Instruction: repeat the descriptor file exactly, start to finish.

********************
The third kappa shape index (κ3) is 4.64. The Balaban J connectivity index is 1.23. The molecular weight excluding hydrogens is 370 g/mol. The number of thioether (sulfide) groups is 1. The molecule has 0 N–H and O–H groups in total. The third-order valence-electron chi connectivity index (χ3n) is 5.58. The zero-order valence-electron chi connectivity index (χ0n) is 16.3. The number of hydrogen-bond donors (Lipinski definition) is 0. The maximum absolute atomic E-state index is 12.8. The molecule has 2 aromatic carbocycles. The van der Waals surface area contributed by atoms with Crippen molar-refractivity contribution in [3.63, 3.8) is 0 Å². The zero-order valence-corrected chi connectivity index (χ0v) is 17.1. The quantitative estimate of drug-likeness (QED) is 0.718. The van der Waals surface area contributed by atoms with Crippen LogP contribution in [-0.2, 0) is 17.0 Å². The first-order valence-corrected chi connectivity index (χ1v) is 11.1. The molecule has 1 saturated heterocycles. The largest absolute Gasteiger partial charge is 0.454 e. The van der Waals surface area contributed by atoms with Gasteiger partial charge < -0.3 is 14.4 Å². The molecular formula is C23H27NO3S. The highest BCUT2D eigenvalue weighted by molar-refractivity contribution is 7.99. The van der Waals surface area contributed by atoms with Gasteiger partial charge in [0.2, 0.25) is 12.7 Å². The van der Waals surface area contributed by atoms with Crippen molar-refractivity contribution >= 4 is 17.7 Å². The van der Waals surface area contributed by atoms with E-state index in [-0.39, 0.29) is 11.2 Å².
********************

The third kappa shape index (κ3) is 4.64. The Balaban J connectivity index is 1.23. The molecular weight excluding hydrogens is 370 g/mol. The number of thioether (sulfide) groups is 1. The molecule has 0 N–H and O–H groups in total. The third-order valence-electron chi connectivity index (χ3n) is 5.58. The zero-order valence-electron chi connectivity index (χ0n) is 16.3. The number of hydrogen-bond donors (Lipinski definition) is 0. The maximum absolute atomic E-state index is 12.8. The molecule has 2 aromatic carbocycles. The van der Waals surface area contributed by atoms with Crippen molar-refractivity contribution in [3.63, 3.8) is 0 Å². The zero-order valence-corrected chi connectivity index (χ0v) is 17.1. The quantitative estimate of drug-likeness (QED) is 0.718. The van der Waals surface area contributed by atoms with Crippen LogP contribution in [-0.2, 0) is 17.0 Å². The first-order valence-corrected chi connectivity index (χ1v) is 11.1. The molecule has 1 saturated heterocycles. The largest absolute Gasteiger partial charge is 0.454 e. The van der Waals surface area contributed by atoms with Gasteiger partial charge < -0.3 is 14.4 Å². The molecular formula is C23H27NO3S. The highest BCUT2D eigenvalue weighted by molar-refractivity contribution is 7.99. The van der Waals surface area contributed by atoms with Gasteiger partial charge in [0.2, 0.25) is 12.7 Å². The van der Waals surface area contributed by atoms with Crippen molar-refractivity contribution >= 4 is 17.7 Å². The van der Waals surface area contributed by atoms with E-state index in [-0.39, 0.29) is 11.2 Å².